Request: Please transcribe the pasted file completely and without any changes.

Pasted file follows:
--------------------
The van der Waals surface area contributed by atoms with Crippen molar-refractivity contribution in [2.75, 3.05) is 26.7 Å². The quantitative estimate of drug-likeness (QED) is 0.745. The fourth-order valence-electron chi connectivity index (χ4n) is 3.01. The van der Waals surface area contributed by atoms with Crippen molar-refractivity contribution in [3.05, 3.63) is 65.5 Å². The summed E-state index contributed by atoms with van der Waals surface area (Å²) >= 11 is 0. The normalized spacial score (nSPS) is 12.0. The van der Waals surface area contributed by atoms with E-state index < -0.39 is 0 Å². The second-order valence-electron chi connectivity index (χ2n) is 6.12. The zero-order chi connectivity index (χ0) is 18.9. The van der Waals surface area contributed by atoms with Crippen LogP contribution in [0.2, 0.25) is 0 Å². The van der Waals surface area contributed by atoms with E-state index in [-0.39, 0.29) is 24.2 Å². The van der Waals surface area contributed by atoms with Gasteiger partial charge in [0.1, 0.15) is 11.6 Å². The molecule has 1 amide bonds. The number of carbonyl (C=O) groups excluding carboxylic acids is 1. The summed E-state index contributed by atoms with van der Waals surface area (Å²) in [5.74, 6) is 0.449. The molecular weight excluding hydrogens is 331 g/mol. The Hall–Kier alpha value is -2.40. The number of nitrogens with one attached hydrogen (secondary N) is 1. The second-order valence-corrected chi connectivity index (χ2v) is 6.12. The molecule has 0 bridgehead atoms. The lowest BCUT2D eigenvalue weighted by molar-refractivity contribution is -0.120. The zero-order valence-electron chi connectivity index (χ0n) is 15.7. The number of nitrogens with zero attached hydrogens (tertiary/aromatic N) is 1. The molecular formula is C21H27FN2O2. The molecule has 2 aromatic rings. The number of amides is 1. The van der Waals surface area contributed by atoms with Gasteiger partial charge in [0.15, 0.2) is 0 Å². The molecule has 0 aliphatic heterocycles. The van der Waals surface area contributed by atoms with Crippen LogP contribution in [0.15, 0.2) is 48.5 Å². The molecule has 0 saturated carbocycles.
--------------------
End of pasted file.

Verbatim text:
The van der Waals surface area contributed by atoms with Crippen molar-refractivity contribution in [2.75, 3.05) is 26.7 Å². The quantitative estimate of drug-likeness (QED) is 0.745. The fourth-order valence-electron chi connectivity index (χ4n) is 3.01. The van der Waals surface area contributed by atoms with Crippen molar-refractivity contribution in [3.05, 3.63) is 65.5 Å². The summed E-state index contributed by atoms with van der Waals surface area (Å²) >= 11 is 0. The normalized spacial score (nSPS) is 12.0. The van der Waals surface area contributed by atoms with E-state index < -0.39 is 0 Å². The second-order valence-electron chi connectivity index (χ2n) is 6.12. The zero-order chi connectivity index (χ0) is 18.9. The van der Waals surface area contributed by atoms with Crippen LogP contribution in [0.2, 0.25) is 0 Å². The van der Waals surface area contributed by atoms with E-state index in [-0.39, 0.29) is 24.2 Å². The van der Waals surface area contributed by atoms with Gasteiger partial charge in [0.1, 0.15) is 11.6 Å². The molecule has 1 amide bonds. The number of carbonyl (C=O) groups excluding carboxylic acids is 1. The summed E-state index contributed by atoms with van der Waals surface area (Å²) in [5.74, 6) is 0.449. The molecular weight excluding hydrogens is 331 g/mol. The Hall–Kier alpha value is -2.40. The number of nitrogens with one attached hydrogen (secondary N) is 1. The second-order valence-corrected chi connectivity index (χ2v) is 6.12. The molecule has 0 bridgehead atoms. The lowest BCUT2D eigenvalue weighted by molar-refractivity contribution is -0.120. The zero-order valence-electron chi connectivity index (χ0n) is 15.7. The number of nitrogens with zero attached hydrogens (tertiary/aromatic N) is 1. The molecular formula is C21H27FN2O2. The molecule has 2 aromatic rings. The number of amides is 1. The van der Waals surface area contributed by atoms with Gasteiger partial charge in [0.15, 0.2) is 0 Å². The molecule has 0 aliphatic heterocycles. The van der Waals surface area contributed by atoms with Crippen LogP contribution in [0.15, 0.2) is 48.5 Å². The molecule has 0 saturated carbocycles.